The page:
by Curlan Campbell, NOW Grenada
- National Cancer Policy is necessary to improve cancer management in Grenada
- Ministry advocates men get their prostates examined
- Women becoming more aware and seeking early screening for breast cancer
A National Cancer Policy which will guide the management and treatment of cancer among the populace is presently under consideration by the Ministry of Health.
It is expected to encapsulate the areas of healthcare such as reduction of cancer risk factors and promoting early detection, promotion of medical services to encourage early screening, improving access to diagnosis and treatment, and most importantly the improvement of palliative care by mitigating the suffering of patients.
Senior Medical Officer Dr Sonia Nixon said the creation of such a policy is necessary to improve steps in cancer management in Grenada. “There is the political will to develop a National Cancer Policy because cancer is ranked among causes of mortality in Grenada. So we really have to make sure that we do have an understanding as to how we prepare for screening and how we prepare for early diagnosis and treatment, so those are things that need to be specific in any cancer policy, and yes currently we do have access to care, for the most part, but you would want to make sure that it is standardised, accessible and structured.”
For the entire month, the ministry will be advocating for citizens to get early cancer screening in a bid to increase early detection. As part of the ministry’s extended programme for immunisation within its public health system, they have included the Human Papillomavirus (HPV) vaccine given to girls from the ages of 9 to 11 as part of efforts to prevent cancers in girls.
With regard to men, the ministry is advocating that they get their prostates examined and conduct prostate-specific antigen (PSA) blood testing every year. For adult women, Dr Nixon said the ministry continues to ensure that vaccines are available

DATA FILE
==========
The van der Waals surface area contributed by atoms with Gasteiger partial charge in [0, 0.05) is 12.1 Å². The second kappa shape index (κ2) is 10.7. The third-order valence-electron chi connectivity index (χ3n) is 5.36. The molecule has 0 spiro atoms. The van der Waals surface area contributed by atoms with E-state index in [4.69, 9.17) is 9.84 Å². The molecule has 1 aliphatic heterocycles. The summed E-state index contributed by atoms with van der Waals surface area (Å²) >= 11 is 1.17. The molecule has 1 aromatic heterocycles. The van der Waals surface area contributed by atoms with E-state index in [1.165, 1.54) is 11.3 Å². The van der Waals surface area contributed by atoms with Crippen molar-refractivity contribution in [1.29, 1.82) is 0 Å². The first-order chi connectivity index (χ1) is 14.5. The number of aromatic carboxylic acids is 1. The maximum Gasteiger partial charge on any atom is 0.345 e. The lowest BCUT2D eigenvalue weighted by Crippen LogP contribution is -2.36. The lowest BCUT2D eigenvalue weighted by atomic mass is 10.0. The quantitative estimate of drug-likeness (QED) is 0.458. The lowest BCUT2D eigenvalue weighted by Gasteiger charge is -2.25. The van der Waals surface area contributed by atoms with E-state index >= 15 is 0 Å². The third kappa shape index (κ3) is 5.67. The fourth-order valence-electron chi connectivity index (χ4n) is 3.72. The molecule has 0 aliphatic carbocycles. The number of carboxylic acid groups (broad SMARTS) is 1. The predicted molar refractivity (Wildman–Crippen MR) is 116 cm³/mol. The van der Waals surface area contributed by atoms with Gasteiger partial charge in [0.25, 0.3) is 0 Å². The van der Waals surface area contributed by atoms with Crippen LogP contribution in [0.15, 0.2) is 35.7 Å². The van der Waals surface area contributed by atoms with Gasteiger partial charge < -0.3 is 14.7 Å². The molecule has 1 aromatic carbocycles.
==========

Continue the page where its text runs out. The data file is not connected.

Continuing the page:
Since the designation of the month of February as Cancer Awareness and Prevention Month in 2018, the Ministry of Health has been on a campaign to effectively manage the upsurge in various forms of cancer among the populace.
“Hopefully we will be able to improve the services so that we can have more cervical screening in the community and we collaborate with the Grenada Cancer Society and I am sure people have seen the mobile unit so hopefully we can take that into all the little nooks and crannies of Grenada and get people who are not motivated to get screening, or for people whose schedule prevents them from seeking these services,” Dr Nixon said.
As part of the process of early cancer detection, particularly that of cervical cancer, the ministry launched its Cervical Cancer Screening Programme in 2018 with the more effective cervical cancer screening called the Visual Inspection Acetic Acid Testing (VIA). This form of testing is a visual examination of the uterine cervix after the application of acetic acid which coagulates the higher protein content found in the precancerous lesion in the cervical epithelium.
Dr Nixon said women are becoming more aware and are seeking early screening for breast cancer which is quite a noteworthy advance in the fight against one of the leading causes of cancers in women.
World Cancer Day was recognised on 4 February 2020, under the theme “I am and I will.”